Department of Epidemiology and Tropical Medicine, Gdynia, Poland ABSTRACT
30 millions but these data are only approximate because of Afghanistan is the country located in Central Asia which is regular migrations of Afghans abroad, mainly to Pakistan andIran (during the last three decades approximately 5 million characterized by the worst epidemiological parameters in the Afghan people have emigrated, and 3.1 million of these have region, and also in the world. The illness profile is dominated returned), and also within the country (approximately 2 million by vector-, respiratory-, water- and food-borne diseases. Mal- of internal refugees during the civil war, nowadays the inter- nutrition is common. The situation can even be worse due to nal displacements are estimated at 200.000 people).10,11 catastrophic disasters, mainly droughts and floods. To make Afghanistan is a country of a highest population growth rate, the picture of hazards complete, one has to include mines estimated at 4.77% per year in 2005. The total fertility rate is and unexploded ordnance scattered in hundreds of square 6.75 children per Afghan woman. In 1979, 15.682.000 inhab- kilometers of the Afghan territory. Their number is estimated itants lived in the country, so during the last 25 years the pop- at 7 to 10 million, which makes Afghanistan one of the most ulation has grown by more than 90% in spite of the high mor- mined countries in the world. This is a review article on the tality rate caused by warfare, famine and diseases. According health hazards in Central Asia, based on the Afghanistan to the United Nations calculations, the birth rate the number of Afghans may have reached 97 million by 2050! An average Key words: Afghanistan, Central Asia, health hazards, pub- Afghan is very young. In 2005 as many as 44.7% of the pop- ulation were below 14 years of age, 52.9% in the age range15-64, and only 2.4% were over 65 years old. The mean age of an average Afghan is 17.56 years. The population health Traveling to Afghanistan nowadays is truly health- and life- status parameters place Afghanistan among the poorest threatening.1,2 Destroyed country infrastructure, low sanitary countries in the world. The total mortality rate is estimated at and epidemiologic conditions, low level of medical assistance 2.07% (20.7 deaths/1000 inhabitants per year), infant mortal- (lack of medical personnel, shortage of basic medicines and ity rate (under 1 year old) - 16.3% (163 deaths/1000 live hygienic means) - all contribute to the dissemination of many births), that of children younger than 5 years - 25.7% (257 infectious and non-infectious diseases.3-5 More than 70% of deaths/1000 live births). Life expectancy at birth of an average the health care functioning in Afghanistan is dependent on the Afghan is estimated at 43 years only, and one per four Afghan help of foreign humanitarian organizations.6-8 Afghanistan is a children dies before being 5 years old.10,12,14 region of an extreme danger of terrorist and criminal attacks.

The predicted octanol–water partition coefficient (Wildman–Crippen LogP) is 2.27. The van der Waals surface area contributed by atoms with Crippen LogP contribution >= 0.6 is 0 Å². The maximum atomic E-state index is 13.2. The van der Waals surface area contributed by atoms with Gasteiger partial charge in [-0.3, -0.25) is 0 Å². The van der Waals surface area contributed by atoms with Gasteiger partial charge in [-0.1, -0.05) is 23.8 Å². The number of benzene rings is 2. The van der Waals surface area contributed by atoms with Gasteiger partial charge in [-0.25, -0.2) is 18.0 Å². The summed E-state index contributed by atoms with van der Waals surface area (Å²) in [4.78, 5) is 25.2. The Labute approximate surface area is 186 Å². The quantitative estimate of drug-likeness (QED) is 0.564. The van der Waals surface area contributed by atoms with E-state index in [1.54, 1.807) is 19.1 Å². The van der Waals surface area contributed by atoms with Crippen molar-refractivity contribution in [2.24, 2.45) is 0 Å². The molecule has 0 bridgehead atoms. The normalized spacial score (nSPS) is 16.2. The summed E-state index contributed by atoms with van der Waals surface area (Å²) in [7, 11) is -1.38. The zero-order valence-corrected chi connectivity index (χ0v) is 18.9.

This is a review article based on current reports and fact Bomb attacks, thefts, kidnappings mostly directed against sheets focusing on the health hazards found so far inAfghanistan.